Any minute now a media hoopla is going to break out over the Victoria & Albert Museum’s Surreal Things exhibition, which opens next month. Bringing together such incendiary masterpieces as sofas, telephones and designer frocks, the show promises to trace the development of Surrealism from its “radical avant-garde beginnings” to its “commercialisation after World War II”.
Of course anyone with a brain in their head and a basic understanding of Surrealism already knows that it was never just a “radical avant-garde” in the first place, and the idea that it willingly dissolved itself into commercial culture after 1945 is as ludicrous as it is insulting. Not that we should be surprised: this exhibition is yet another self-satisfied attempt by curators and shop assistants to assimilate a movement they have failed to defeat. Counter-revolutionaries are requested to form an orderly queue at the tills when they go to buy their souvenir Dalí fridge magnets.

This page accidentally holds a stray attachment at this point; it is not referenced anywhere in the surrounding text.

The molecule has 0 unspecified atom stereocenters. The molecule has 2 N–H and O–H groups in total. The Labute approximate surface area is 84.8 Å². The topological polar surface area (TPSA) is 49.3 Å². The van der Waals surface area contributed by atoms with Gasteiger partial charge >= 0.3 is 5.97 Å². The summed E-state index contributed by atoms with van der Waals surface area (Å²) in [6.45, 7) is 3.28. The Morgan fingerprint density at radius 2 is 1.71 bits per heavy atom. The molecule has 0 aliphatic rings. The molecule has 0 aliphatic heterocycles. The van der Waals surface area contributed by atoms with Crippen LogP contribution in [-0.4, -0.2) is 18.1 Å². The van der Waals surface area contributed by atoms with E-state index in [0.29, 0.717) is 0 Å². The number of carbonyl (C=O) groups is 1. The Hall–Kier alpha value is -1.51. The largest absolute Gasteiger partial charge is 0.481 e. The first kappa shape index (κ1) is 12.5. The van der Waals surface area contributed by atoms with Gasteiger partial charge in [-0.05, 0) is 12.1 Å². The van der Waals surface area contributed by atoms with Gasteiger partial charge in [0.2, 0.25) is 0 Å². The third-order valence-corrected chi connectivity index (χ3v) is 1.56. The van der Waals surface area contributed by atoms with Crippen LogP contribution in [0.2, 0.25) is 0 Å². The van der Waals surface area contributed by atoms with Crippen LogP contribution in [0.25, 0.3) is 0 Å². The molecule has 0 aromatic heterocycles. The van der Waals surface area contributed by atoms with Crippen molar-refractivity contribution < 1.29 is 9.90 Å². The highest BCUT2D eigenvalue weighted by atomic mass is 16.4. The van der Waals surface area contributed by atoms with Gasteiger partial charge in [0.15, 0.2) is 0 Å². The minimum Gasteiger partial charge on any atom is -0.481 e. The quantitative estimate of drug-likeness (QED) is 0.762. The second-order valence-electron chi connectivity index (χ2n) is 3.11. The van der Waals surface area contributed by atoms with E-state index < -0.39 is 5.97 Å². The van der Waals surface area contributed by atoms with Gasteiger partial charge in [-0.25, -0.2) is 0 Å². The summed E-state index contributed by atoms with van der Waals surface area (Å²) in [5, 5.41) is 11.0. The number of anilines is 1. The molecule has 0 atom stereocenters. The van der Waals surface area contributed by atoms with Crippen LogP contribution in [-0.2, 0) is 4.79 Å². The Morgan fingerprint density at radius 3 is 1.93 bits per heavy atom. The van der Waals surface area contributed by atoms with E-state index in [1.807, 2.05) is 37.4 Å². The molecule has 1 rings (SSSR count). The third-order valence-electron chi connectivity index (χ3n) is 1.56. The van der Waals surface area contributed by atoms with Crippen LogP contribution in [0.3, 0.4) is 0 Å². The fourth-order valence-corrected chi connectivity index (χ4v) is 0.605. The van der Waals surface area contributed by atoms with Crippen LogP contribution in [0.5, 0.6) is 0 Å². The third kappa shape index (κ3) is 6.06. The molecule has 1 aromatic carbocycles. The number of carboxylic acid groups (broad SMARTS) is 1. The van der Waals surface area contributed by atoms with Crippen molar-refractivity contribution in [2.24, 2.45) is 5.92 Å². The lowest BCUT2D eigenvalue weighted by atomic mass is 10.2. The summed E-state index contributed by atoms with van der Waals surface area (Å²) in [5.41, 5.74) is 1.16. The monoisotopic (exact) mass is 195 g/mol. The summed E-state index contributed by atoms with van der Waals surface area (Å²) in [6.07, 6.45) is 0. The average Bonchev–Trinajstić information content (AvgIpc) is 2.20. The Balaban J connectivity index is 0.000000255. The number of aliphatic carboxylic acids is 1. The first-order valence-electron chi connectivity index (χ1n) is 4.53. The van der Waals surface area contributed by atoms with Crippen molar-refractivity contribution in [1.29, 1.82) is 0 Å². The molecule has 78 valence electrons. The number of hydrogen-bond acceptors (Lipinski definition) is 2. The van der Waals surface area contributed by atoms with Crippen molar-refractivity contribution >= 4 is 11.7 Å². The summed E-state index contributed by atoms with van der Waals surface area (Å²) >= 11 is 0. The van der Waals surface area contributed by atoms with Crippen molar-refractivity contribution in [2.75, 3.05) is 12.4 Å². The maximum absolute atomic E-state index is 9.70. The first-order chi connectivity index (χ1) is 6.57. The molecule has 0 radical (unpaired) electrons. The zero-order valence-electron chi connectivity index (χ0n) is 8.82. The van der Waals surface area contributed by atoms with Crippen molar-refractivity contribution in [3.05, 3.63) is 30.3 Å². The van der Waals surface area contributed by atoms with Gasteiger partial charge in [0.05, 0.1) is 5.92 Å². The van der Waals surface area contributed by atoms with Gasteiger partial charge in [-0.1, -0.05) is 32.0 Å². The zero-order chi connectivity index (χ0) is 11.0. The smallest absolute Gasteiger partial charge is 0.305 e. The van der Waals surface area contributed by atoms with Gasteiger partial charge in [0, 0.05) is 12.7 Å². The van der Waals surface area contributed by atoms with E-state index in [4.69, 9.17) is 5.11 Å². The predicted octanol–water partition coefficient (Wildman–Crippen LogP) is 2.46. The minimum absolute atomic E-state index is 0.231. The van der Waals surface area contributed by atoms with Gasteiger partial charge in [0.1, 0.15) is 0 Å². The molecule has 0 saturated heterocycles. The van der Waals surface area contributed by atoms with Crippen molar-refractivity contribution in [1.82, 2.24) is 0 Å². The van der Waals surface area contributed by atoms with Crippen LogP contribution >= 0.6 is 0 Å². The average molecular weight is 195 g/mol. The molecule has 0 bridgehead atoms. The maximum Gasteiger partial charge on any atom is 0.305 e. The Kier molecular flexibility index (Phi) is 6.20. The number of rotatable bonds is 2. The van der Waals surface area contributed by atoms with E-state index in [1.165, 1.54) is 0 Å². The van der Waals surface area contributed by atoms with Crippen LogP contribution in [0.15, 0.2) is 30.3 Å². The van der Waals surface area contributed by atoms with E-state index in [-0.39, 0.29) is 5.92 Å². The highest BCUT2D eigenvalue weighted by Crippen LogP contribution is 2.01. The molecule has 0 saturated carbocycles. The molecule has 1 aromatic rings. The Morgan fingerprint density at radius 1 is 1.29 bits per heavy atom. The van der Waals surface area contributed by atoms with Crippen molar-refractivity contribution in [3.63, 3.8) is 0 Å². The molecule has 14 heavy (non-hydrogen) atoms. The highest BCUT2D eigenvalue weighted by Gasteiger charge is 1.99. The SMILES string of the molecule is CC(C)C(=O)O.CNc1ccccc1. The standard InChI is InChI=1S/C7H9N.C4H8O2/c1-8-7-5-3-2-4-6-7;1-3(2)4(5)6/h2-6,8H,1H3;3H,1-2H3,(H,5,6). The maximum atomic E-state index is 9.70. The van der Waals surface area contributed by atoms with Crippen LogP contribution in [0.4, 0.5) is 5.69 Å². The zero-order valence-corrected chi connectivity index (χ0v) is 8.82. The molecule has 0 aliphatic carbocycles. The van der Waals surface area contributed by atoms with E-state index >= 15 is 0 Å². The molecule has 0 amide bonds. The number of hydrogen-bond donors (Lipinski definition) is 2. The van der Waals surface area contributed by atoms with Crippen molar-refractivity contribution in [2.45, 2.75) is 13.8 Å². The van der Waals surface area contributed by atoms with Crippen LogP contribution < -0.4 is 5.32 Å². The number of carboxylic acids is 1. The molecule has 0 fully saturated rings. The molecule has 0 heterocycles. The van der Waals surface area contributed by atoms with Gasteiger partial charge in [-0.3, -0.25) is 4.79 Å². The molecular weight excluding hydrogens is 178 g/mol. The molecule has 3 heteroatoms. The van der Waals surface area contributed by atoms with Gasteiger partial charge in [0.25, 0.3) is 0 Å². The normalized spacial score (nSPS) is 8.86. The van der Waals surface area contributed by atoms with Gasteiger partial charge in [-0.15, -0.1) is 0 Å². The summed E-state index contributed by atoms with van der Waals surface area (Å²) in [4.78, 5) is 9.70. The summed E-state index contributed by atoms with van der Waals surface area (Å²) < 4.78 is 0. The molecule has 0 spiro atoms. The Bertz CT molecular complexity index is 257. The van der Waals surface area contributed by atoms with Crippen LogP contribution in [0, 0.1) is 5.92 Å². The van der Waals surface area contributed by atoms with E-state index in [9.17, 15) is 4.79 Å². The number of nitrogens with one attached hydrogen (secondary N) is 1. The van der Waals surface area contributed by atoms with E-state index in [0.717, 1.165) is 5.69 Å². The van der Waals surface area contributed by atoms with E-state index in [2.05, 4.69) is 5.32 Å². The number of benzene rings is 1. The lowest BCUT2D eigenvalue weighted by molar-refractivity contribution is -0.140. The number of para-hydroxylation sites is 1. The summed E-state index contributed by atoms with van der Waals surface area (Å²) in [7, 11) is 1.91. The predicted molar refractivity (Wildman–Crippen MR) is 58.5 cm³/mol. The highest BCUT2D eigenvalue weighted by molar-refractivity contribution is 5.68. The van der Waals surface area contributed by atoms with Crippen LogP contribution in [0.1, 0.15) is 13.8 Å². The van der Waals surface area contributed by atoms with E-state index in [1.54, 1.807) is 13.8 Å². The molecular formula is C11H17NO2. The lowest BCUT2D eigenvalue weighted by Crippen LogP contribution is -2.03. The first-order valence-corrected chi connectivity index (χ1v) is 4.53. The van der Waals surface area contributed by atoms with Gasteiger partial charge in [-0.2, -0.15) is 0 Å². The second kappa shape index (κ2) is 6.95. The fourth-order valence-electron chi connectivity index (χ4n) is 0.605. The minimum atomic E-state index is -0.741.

So perhaps we should really be waxing wroth about this exhibition. But as Groucho said, tell Roth to wax the Dean for a while. To try to engage the V&A in an argument over the true nature of Surrealism would be pointless: the Museum has surely made it clear enough already that it doesn’t give a shit anyway. We could print angry leaflets and write indignant letters to the press, but that at best would merely be to engage with them on their own PR-oriented terms, adding another voice to an already meaningless media babble. As SLAG has said before, Surrealism is not a discourse, but an activity. The best we can hope for is that the presence of genuinely Surrealist objects amid the commodities will provoke some visitors into an genuine encounter with the unknown, will make them feel the pull of their own utopian yearnings, and will lead them somehow out of the exhibition and into the tulgey wood of the Surrealist movement.